This is a handsome keepsake book for devotees of Peter Pan and those who you would desire to be. This is more than the story of this boy who never grows up, it is the adventure behind the fantasy. J.M.Barrie was as fascinating a character himself, as his creation.
There are many period colour Illustrations in the book, programs, black and white period photos of Barrie and the Davies boys, productions, stage and film. We also read of the appeal of fairy dust and of flying.
Included is an introduction to Peter Pan and Barrie, the chapters on Peter and Wendy. Barrie's `The Boy Castaways of black Lake Island', his introduction to play Peter Pan, words on Arthur Rackham, including the not to be missed stature of Pan in Kensington Gardens, Barrie's scenario for a proposed film and a survey on Peter Pan in the cinema, adaptations, sequels and spin offs and the legacy of Peter Pan.
There are helpful footnotes throughout, no index; but a 10 page bibliography.
What a special Christmas present, or for another occasion this book would be; or as an addition for your own bookshelf. This is almost as complete a book as one could get on the subject of Peter Pan.
Peter Pan must be one of the best known stories nobody has actually read. The numerous stage plays, pantomimes, and movies have given most of us a fairly good idea of the basic plot line, while J.M. Barrie's biographers and the movie Finding Neverland have ensured that thestrange life story of the creator of Peter Pan has had an airing. This Centennial Edition of Peter Pan, ably annotated by Maria Tatar, does much to cast light on what have been unknown or at least shadowy aspects of the story.
One of the first surprises about Peter Pan is how slim the actual story really is. It is less than 200 pages in this volume, which includes the annotations and many of the original illustrations. Be advised that the language of books written for children in the Edwardian era often seems cloying to today's readers, but nevertheless those who persevere will find the story's legendary charms are fully deserved. The annotations enhance and do not drown the text.
The rest of this fine volume is just as fascinating. There is a long biographical essay which chronicles Barrie's difficult early life, his success as a playwright, and most importantly his obsession with the Llewellyn Davies family, particularly the five young boys whom Barrie first met in Kensington Gardens. Naturally this tends to give rise to speculation on the depth of Barrie's feelings for the boys, but Tatar, like every other writer and dramatist who has tried, can provide no definitive answer. There are many wonderful pictures of Barrie, his family, and his proteges, along with other illustrations that enhance our enjoyment. There are also long segments devoted to illustrations by various artists, including Arthur Rackham's beautiful contributions, and reprints of Barrie's introduction to one edition and his scenario for a proposed film. Most importantly, Barrie's photographic memoir of a summer spent with the Llewellyn Davies family, The Boy Castaways of Black Lake Island, is reprinted here, as it should be since it was one of the origins of the story that became Peter Pan.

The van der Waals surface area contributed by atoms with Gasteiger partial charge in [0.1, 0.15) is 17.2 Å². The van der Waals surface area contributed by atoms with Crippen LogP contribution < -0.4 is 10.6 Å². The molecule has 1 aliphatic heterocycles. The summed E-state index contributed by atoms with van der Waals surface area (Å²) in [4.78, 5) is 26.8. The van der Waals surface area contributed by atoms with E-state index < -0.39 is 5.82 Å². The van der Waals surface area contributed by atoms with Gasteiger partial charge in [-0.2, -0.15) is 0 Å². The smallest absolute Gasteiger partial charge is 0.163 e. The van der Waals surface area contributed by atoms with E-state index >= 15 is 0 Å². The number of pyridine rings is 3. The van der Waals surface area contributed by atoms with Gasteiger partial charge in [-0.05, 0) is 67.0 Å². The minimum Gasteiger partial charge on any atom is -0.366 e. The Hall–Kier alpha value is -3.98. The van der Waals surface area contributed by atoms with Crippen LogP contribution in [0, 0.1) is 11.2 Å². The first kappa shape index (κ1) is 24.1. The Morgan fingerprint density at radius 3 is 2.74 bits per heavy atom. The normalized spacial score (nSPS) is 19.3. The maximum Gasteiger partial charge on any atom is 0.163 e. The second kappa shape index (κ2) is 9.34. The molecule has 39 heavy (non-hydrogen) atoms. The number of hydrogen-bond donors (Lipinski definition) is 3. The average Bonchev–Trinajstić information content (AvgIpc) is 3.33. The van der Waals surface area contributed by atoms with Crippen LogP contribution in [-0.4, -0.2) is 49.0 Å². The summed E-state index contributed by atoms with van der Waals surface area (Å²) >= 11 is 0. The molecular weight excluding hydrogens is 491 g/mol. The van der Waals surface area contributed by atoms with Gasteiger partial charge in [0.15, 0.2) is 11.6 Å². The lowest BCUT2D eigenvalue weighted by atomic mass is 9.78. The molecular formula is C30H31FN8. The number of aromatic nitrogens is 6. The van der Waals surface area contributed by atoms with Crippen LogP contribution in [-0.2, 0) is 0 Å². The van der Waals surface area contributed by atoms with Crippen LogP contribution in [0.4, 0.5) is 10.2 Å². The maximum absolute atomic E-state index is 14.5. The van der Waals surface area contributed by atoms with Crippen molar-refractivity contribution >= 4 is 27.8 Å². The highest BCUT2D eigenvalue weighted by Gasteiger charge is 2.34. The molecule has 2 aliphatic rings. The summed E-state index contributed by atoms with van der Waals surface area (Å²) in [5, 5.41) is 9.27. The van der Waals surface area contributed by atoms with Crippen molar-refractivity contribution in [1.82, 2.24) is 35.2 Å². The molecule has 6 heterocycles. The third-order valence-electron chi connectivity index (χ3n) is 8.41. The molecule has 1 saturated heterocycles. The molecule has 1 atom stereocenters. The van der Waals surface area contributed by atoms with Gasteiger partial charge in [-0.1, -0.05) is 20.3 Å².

This opulent and densely illustrated volume does full justice to the original story and to its creator and his inspirations. It ably reintroduces its readers to a classic that has become better known in its dramatic versions than in its originals.
on December 30, 2011
As a long-time lover of the animated film and the Hook remake, I was aglow with fairy dust when co-recommending this book to my book club. Not only did it present an opportunity to read the original Peter Pan story, it also offered insights to the original play (and it's many variations over the seasons) along with historical notes, translations, and biographical details. With beautiful illustrations, stories behind the story, and shared communications from Barrie's contemporaries, fans, critics, and even those who lived beyond his time, this centennial edition brings a magical adventure into reality while also allowing it to maintain it's child-like glee.
Having never read Peter Pan previously and having just come off of reading Brom's re-imagining in The Child Thief, I was surprised to find I knew so much about Pan and Barrie, and I was also delighted to still see the magic beyond the sinister undertones. Sure Pan is riddled with child stealing, pirate killing, a strong dislike of parents, and racial offenses, yet it's also filled with play, creativity, imagination, and a call to believe. If one takes the story at face value, as being a magical bedtime tale for children then it's easy to see how Pan, Wendy, Hook, Smee, and the ticking Croc have captured the hearts of so many.
And now for me, I'm off to follow the second star to the right and straight on til morning. Of course, you know my destination. ;o)
on February 12, 2015
My daughter became interested in Peter Pan when she recently saw the latest live TV broadcast of the play. She really like Captain Hook. On a trip to the library, I asked her what kind of books she would like to get out and she responded that she wanted some pirate stories, like Captain Hook. Well, I thought, since she has only ever seen the play, why not read her the original Captain Hook story?